Strike looms

BY MIKE TURCOTTE
It’s not uncommon to hear in the news about teachers wanting to strike with demands like increased wages and less work. We immediately think of the big school strike that happened in 1997, where more than 125,000 public and Catholic school teachers were off the job for two weeks. It seems that another major strike may be on the horizon, this time at Ontario colleges.

According to the Ontario Public Service Employees Union (OPSEU) website, “Sixty-eight per cent of college faculty represented by OPSEU entrusted their elected team with the ability to call a strike if the College Employer Council refuses to budge on key issues.”

This is a scary thought, given that if a strike were to happen, many students would be forced to miss classes and possibly miss some of their education. Students have paid money for their tuition, books, tools and accommodations, they shouldn’t be expected to have a shorter semester. While there are points made on both sides of this conflict, the union is using students and the threat of a strike to get what they want. The cost at which it would come to the students simply can’t be ignored and shrugged off for the “greater good.”

Ultimately, while it’s the opinion of the majority of the faculty that the potential strike will be beneficial and potentially necessary, it was unfortunate that in none of the union’s communications was there even a single mention about the negatives of a strike, nor of the damages and hindrance it would cause the hundreds of thousands of students. Students are not ammunition to be used to threaten and coerce into giving you what you want.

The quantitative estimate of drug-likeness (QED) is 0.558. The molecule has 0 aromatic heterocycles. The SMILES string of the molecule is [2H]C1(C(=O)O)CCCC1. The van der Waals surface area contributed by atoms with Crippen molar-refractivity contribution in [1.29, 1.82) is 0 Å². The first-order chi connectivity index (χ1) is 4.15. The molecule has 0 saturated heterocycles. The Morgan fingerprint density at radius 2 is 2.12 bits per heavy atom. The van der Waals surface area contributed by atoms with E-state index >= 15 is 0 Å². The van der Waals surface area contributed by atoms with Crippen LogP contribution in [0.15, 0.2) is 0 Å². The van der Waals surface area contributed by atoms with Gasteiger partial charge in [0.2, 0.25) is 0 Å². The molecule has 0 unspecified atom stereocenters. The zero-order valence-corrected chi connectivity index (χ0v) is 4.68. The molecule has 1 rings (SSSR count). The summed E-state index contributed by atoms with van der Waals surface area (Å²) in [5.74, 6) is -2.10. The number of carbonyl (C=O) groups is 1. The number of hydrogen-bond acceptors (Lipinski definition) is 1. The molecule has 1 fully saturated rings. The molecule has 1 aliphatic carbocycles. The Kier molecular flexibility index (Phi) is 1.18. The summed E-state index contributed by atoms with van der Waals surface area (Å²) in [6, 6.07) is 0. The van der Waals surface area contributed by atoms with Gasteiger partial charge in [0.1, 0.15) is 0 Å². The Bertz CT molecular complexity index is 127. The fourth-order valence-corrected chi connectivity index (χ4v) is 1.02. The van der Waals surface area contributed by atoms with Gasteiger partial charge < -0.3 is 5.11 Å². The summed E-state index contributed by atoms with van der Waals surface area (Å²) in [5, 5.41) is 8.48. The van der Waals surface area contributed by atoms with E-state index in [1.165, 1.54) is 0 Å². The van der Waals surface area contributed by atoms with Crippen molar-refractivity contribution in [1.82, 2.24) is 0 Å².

Schools in whatever form, at any level of education, are there for one major purpose, to benefit the students and their lives and futures. Yes, it’s important that those who are employed at the schools are taken care of and treated fairly, it’s a career and job too after all, but it’s the students who truly should be the focus of everything, and it’s the students whose futures are being toyed with when things like this arise. It’s ultimately the students who should be considered over anything else.

Remember that any time a student is forced to stop learning, stop being educated, their future could be altered, and there is more risk of them straying from the path they sought and paid to be on.

“A parent gives life, but as parent, gives no more. A murderer takes life, but his deed stops there. A teacher affects eternity; he can never tell where his influence stops.” – Henry Adams, U.S. historian, journalist, novelist and educator

The views herein represent the position of the newspaper, not necessarily the author.

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